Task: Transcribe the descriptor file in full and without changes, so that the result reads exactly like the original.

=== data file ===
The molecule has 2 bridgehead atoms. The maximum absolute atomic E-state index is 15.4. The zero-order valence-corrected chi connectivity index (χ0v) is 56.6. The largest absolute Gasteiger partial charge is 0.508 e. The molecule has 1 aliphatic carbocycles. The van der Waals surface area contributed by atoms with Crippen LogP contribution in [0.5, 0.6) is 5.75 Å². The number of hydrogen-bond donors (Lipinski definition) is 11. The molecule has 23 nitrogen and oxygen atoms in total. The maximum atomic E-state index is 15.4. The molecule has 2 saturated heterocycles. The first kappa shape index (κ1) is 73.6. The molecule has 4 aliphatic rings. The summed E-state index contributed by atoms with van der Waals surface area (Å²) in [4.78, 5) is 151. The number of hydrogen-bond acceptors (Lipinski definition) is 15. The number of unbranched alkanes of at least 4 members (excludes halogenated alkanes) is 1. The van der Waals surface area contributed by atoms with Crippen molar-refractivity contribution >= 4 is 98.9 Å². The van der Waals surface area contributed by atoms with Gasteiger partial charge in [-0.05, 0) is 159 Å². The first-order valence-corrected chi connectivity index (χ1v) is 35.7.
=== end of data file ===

The molecule has 2 bridgehead atoms. The maximum absolute atomic E-state index is 15.4. The zero-order valence-corrected chi connectivity index (χ0v) is 56.6. The largest absolute Gasteiger partial charge is 0.508 e. The molecule has 1 aliphatic carbocycles. The van der Waals surface area contributed by atoms with Crippen LogP contribution in [0.5, 0.6) is 5.75 Å². The number of hydrogen-bond donors (Lipinski definition) is 11. The molecule has 23 nitrogen and oxygen atoms in total. The maximum atomic E-state index is 15.4. The molecule has 2 saturated heterocycles. The first kappa shape index (κ1) is 73.6. The molecule has 4 aliphatic rings. The summed E-state index contributed by atoms with van der Waals surface area (Å²) in [4.78, 5) is 151. The number of hydrogen-bond acceptors (Lipinski definition) is 15. The number of unbranched alkanes of at least 4 members (excludes halogenated alkanes) is 1. The van der Waals surface area contributed by atoms with Crippen molar-refractivity contribution >= 4 is 98.9 Å². The van der Waals surface area contributed by atoms with Gasteiger partial charge in [-0.05, 0) is 159 Å². The first-order valence-corrected chi connectivity index (χ1v) is 35.7.